Growing older brings a whole host of new conditions and sensations that we might not necessarily be aware of. One of these is a lack of balance – you never stop hearing about “old” people falling. It could be because we’re less stable and lose our balance, or there might be more to it. Vertigo and light-headedness become more common as we get older, especially as we head north of 60. While the two are similar, the latter can be the result of a few contributing factors while vertigo is a condition on its own. Both are often described as dizziness, which can lead to balance problems, falls, and broken bones. Here’s how to tell the difference between them.

My head is spinning! What is Vertigo?

It’s that feeling of the world and your surroundings spinning. If you’ve not experienced it yourself I’m sure you’ve seen a film where someone inebriated is lying down with one foot on the floor, trying to stop the world from spinning. Well vertigo is exactly that feeing, except standing up!

Vertigo is typically associated with trouble in the ear – infections, inner ear fluids and the like. Because of its random timing, vertigo can become really annoying. If you feel like the world is spinning and you don’t have a good reason why, check it out. It’s generally nothing serious, but it’s worth fixing it of you can. Short spells of a spinning sensation usually aren't life threatening, but could play havoc if you’re in the wrong place at the wrong time.

The most common type of vertigo is benign paroxysmal positional vertigo (BPPV). This happens when crystals in the inner ear are dislodged. Check with your doctor or medical practitioner – some simple head movements can send the crystals out of the ear canal back to the right place.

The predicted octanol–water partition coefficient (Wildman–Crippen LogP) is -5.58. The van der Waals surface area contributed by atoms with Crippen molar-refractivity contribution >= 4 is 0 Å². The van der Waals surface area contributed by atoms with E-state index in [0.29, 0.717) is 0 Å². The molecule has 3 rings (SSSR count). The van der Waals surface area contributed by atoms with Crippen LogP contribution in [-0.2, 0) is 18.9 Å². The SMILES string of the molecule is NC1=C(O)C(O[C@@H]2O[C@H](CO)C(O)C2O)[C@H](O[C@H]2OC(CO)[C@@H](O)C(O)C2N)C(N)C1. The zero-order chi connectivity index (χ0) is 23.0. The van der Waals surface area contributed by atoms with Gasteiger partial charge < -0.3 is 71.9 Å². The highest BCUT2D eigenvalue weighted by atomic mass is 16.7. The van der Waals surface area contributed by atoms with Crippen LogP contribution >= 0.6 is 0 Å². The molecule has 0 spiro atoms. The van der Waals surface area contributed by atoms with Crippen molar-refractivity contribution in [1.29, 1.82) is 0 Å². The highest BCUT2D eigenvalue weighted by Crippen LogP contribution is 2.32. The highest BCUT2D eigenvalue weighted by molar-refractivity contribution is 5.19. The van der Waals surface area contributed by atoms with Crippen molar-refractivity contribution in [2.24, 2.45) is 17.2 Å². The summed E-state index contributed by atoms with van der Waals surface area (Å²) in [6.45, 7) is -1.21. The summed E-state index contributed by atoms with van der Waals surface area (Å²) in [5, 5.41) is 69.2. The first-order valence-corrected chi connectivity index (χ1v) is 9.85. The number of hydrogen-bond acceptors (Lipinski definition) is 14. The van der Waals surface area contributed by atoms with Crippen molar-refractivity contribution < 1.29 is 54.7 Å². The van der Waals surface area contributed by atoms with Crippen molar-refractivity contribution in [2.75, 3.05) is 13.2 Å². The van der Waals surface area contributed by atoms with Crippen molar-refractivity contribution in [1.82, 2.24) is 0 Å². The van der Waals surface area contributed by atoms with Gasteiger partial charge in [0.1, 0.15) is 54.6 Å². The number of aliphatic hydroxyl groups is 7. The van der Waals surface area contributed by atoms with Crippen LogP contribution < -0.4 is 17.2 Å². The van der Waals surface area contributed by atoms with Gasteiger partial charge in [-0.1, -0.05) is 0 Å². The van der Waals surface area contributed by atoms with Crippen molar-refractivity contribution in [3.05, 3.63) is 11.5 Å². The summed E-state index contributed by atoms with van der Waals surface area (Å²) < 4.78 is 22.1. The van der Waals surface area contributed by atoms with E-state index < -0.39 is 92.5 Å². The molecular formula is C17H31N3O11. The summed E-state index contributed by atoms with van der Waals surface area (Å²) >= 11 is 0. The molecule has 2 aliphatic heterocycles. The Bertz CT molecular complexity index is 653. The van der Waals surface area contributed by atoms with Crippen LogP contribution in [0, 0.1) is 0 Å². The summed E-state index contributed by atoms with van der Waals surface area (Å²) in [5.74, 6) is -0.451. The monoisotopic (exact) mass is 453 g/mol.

I think I’m going to faint…What causes light-headedness?

Feeling light-headed is when you feel unsteady or like you’re about to faint. It can happen for a multitude of reasons. Dehydration and low blood sugar or pressure are two common causes of feeling faint. Make sure you stay hydrated and eat regularly. Other causes can be certain medications, heart conditions and other illness. If you regularly feel light-headed and don’t know why, it’s best to consult your doctor or medical practitioner.

Avoiding dizzy spells

When you’re dealing with vertigo, even the most basic of actions could get you wobbling. But, why does this happen? The vestibular system – situated within your inner ear – helps give you a sense of balance and spatial orientation when you move. It sends signals to the brain about where your body is in space – as in your physical orientation. You are far more likely to experience vertigo when this system is not in alignment – these are those crystals we mentioned earlier.

So how do you avoid getting dizzy when you move? Make sure that you focus on aligning your head when you exercise or do certain movements. Be careful not to hold your head in a strange or uncomfortable position that could shift the crystals in your ears. If you’re not sure how to do this, your doctor or health practitioner will be able to help you.